Hawke's Bay farmers are raising their hand to trial tile drains as part of a new project looking at the impact of them on water quality.
Six pipfruit orchards, four kiwifruit orchards and four cropping farms spread through the Heretaunga Plains area will tile drains as part of a $1.34m MPI-funded project set to begin in spring.
But what are tile drains?
Leander Archer, horticulture and environment consultant at AgFirst Consultants, who is leading the project, said tile drains were used to divert excess moisture from the soil.
"They are regularly spaced (e.g. 20m to 80m spacing) pipes dug down into the soil, often at 1m depth that speed up removal of excess water," Archer said.
"They used to be made of clay sections of pipe lined up against each other, and now often use plastic piping.
"These drains increase crop health both in winter (more oxygen to roots) and in summer (more roots survive wetter season, increasing drought resilience)."
Archer said they hoped the project would enabled them to "better understand the impact of tile drains on water quality so that, if needed, growers could implement the required management strategies to improve nutrient efficiency".
"This will benefit not only the environment, but also orchard productivity by addressing the loss of valuable soil or nutrients that are essential for crop growth."
To select a site AgFirst talked to more than 40 grower companies in the Heretaunga Plains area.
"The Heretaunga Plains has been selected because it has extensive tile drainage networks and a range of groundwater pressures and soil types, and much of the catchment is used for high-value horticulture. Plus, the Karamū catchment within this area has reported water quality issues," Archer said.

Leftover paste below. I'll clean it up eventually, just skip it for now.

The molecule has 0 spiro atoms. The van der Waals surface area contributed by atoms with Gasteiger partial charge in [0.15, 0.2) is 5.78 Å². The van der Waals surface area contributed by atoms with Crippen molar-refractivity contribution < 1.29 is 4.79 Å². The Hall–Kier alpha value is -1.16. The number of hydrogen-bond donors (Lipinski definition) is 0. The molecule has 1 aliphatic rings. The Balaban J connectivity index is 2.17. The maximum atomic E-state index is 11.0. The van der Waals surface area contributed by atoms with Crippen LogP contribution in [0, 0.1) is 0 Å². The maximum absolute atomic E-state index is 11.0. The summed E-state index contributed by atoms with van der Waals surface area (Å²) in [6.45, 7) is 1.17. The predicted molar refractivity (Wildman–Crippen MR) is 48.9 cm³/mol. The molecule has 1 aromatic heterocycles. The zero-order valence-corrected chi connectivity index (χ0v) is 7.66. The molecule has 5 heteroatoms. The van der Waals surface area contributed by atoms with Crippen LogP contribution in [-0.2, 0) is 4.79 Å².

"Horticulturalists want to grow healthy food that contributes to healthy communities, in a way that cares for the soil and waterways that sustain us all. This research will help them to do that. If you don't measure it, you can't manage it."
She said AgFirst had positive response from growers wanting to find out what their water quality looked like.
"Many sites were not usable for the project because the tiles were installed a long time ago, so we did not have a good map of where they were.
"Of those that did, many did not have two tile exit points that could be paired for measurement.
"Paired sites mean we have two exits out of the same block we can measure in year 1 and 2, and if needed, trial a change in management practices over one tile and not the other in year 3."
The Ministry for Primary Industries (MPI) is contributing $1.34 million towards the project through its Sustainable Food and Fibre Futures (SFF Futures) fund.
Steve Penno, MPI's director of investment programmes, said the outcomes of the research had the potential to provide deeper insights into how the horticultural industry could become more sustainable.
"We all want clean waterways," Penno said.
"At the very least we'll gain more information about whether this is a problem we need to address. And at the most we'll identify the size of the issue and how to best measure nutrient losses to understand how to mitigate these."
AgFirst Consultants is finishing the site selection process for the trial farms, for monitoring to begin in spring.